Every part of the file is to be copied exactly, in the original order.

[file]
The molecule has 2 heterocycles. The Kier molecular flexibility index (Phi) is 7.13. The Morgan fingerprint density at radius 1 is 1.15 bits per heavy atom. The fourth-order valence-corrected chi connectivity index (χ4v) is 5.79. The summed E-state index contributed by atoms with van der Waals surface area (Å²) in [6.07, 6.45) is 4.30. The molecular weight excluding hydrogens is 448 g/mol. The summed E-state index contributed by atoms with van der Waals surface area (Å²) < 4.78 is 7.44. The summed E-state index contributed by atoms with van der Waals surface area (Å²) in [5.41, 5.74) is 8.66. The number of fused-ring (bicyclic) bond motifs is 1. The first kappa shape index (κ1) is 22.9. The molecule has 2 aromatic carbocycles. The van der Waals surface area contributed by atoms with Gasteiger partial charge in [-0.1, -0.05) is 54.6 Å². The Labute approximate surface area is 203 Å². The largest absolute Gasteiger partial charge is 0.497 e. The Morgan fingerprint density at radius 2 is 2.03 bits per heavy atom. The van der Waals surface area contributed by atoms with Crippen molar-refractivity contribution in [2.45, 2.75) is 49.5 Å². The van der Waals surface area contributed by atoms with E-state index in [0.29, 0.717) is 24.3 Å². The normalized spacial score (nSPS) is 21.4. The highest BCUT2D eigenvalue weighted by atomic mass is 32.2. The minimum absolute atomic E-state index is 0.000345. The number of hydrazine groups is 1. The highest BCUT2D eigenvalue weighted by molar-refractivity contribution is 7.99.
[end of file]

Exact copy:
The molecule has 2 heterocycles. The Kier molecular flexibility index (Phi) is 7.13. The Morgan fingerprint density at radius 1 is 1.15 bits per heavy atom. The fourth-order valence-corrected chi connectivity index (χ4v) is 5.79. The summed E-state index contributed by atoms with van der Waals surface area (Å²) in [6.07, 6.45) is 4.30. The molecular weight excluding hydrogens is 448 g/mol. The summed E-state index contributed by atoms with van der Waals surface area (Å²) < 4.78 is 7.44. The summed E-state index contributed by atoms with van der Waals surface area (Å²) in [5.41, 5.74) is 8.66. The number of fused-ring (bicyclic) bond motifs is 1. The first kappa shape index (κ1) is 22.9. The molecule has 2 aromatic carbocycles. The van der Waals surface area contributed by atoms with Gasteiger partial charge in [-0.1, -0.05) is 54.6 Å². The Labute approximate surface area is 203 Å². The largest absolute Gasteiger partial charge is 0.497 e. The Morgan fingerprint density at radius 2 is 2.03 bits per heavy atom. The van der Waals surface area contributed by atoms with Crippen molar-refractivity contribution in [2.45, 2.75) is 49.5 Å². The van der Waals surface area contributed by atoms with E-state index in [0.29, 0.717) is 24.3 Å². The normalized spacial score (nSPS) is 21.4. The highest BCUT2D eigenvalue weighted by atomic mass is 32.2. The minimum absolute atomic E-state index is 0.000345. The number of hydrazine groups is 1. The highest BCUT2D eigenvalue weighted by molar-refractivity contribution is 7.99.